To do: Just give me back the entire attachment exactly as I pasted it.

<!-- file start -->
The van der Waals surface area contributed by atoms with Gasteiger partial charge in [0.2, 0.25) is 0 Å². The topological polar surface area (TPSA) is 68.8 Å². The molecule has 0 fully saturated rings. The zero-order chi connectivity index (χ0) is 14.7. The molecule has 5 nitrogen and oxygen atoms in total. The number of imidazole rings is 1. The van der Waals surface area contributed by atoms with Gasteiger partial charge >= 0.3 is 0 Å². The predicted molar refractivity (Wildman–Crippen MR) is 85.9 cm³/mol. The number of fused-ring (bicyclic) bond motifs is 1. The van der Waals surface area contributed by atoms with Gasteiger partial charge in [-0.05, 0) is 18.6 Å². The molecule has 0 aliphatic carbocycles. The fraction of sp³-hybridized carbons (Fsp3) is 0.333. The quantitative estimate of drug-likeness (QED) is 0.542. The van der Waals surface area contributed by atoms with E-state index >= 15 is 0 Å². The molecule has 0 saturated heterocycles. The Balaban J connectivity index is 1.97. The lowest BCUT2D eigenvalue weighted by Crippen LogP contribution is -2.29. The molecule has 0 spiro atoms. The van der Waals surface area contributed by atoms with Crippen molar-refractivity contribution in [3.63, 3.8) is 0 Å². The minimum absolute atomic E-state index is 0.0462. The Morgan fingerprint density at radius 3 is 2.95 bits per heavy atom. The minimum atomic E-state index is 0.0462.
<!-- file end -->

The van der Waals surface area contributed by atoms with Gasteiger partial charge in [0.2, 0.25) is 0 Å². The topological polar surface area (TPSA) is 68.8 Å². The molecule has 0 fully saturated rings. The zero-order chi connectivity index (χ0) is 14.7. The molecule has 5 nitrogen and oxygen atoms in total. The number of imidazole rings is 1. The van der Waals surface area contributed by atoms with Gasteiger partial charge >= 0.3 is 0 Å². The predicted molar refractivity (Wildman–Crippen MR) is 85.9 cm³/mol. The number of fused-ring (bicyclic) bond motifs is 1. The van der Waals surface area contributed by atoms with Gasteiger partial charge in [-0.05, 0) is 18.6 Å². The molecule has 0 aliphatic carbocycles. The fraction of sp³-hybridized carbons (Fsp3) is 0.333. The quantitative estimate of drug-likeness (QED) is 0.542. The van der Waals surface area contributed by atoms with E-state index >= 15 is 0 Å². The molecule has 0 saturated heterocycles. The Balaban J connectivity index is 1.97. The lowest BCUT2D eigenvalue weighted by Crippen LogP contribution is -2.29. The molecule has 0 spiro atoms. The van der Waals surface area contributed by atoms with Crippen molar-refractivity contribution in [3.63, 3.8) is 0 Å². The minimum absolute atomic E-state index is 0.0462. The Morgan fingerprint density at radius 3 is 2.95 bits per heavy atom. The minimum atomic E-state index is 0.0462.